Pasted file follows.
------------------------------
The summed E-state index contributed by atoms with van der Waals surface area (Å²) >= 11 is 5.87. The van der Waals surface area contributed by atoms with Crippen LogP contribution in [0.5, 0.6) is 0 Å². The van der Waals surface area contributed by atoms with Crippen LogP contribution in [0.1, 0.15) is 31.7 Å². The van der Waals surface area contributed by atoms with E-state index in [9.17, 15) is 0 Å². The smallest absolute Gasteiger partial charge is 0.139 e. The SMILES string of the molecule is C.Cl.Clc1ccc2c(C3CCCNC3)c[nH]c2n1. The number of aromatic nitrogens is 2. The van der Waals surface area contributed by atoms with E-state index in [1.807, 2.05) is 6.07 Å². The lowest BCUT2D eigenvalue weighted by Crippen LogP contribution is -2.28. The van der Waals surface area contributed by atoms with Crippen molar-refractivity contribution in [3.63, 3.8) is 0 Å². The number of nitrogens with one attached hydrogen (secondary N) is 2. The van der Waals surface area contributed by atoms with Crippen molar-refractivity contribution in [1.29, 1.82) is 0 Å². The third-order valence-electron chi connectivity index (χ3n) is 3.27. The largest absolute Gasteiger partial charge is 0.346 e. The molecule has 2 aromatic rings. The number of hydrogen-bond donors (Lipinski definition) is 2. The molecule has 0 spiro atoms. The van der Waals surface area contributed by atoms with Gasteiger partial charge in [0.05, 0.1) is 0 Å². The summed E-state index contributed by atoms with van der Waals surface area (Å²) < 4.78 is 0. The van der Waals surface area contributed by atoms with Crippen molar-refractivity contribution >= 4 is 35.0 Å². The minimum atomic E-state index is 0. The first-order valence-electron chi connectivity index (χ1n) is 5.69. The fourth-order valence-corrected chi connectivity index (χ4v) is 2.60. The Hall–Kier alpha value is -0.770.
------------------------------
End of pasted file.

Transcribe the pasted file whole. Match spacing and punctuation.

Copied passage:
The summed E-state index contributed by atoms with van der Waals surface area (Å²) >= 11 is 5.87. The van der Waals surface area contributed by atoms with Crippen LogP contribution in [0.5, 0.6) is 0 Å². The van der Waals surface area contributed by atoms with Crippen LogP contribution in [0.1, 0.15) is 31.7 Å². The van der Waals surface area contributed by atoms with E-state index in [9.17, 15) is 0 Å². The smallest absolute Gasteiger partial charge is 0.139 e. The SMILES string of the molecule is C.Cl.Clc1ccc2c(C3CCCNC3)c[nH]c2n1. The number of aromatic nitrogens is 2. The van der Waals surface area contributed by atoms with E-state index in [1.807, 2.05) is 6.07 Å². The lowest BCUT2D eigenvalue weighted by Crippen LogP contribution is -2.28. The van der Waals surface area contributed by atoms with Crippen molar-refractivity contribution in [3.63, 3.8) is 0 Å². The number of nitrogens with one attached hydrogen (secondary N) is 2. The van der Waals surface area contributed by atoms with Crippen molar-refractivity contribution in [1.29, 1.82) is 0 Å². The third-order valence-electron chi connectivity index (χ3n) is 3.27. The largest absolute Gasteiger partial charge is 0.346 e. The molecule has 2 aromatic rings. The number of hydrogen-bond donors (Lipinski definition) is 2. The molecule has 0 spiro atoms. The van der Waals surface area contributed by atoms with Gasteiger partial charge in [0.05, 0.1) is 0 Å². The summed E-state index contributed by atoms with van der Waals surface area (Å²) < 4.78 is 0. The van der Waals surface area contributed by atoms with Crippen molar-refractivity contribution >= 4 is 35.0 Å². The minimum atomic E-state index is 0. The first-order valence-electron chi connectivity index (χ1n) is 5.69. The fourth-order valence-corrected chi connectivity index (χ4v) is 2.60. The Hall–Kier alpha value is -0.770.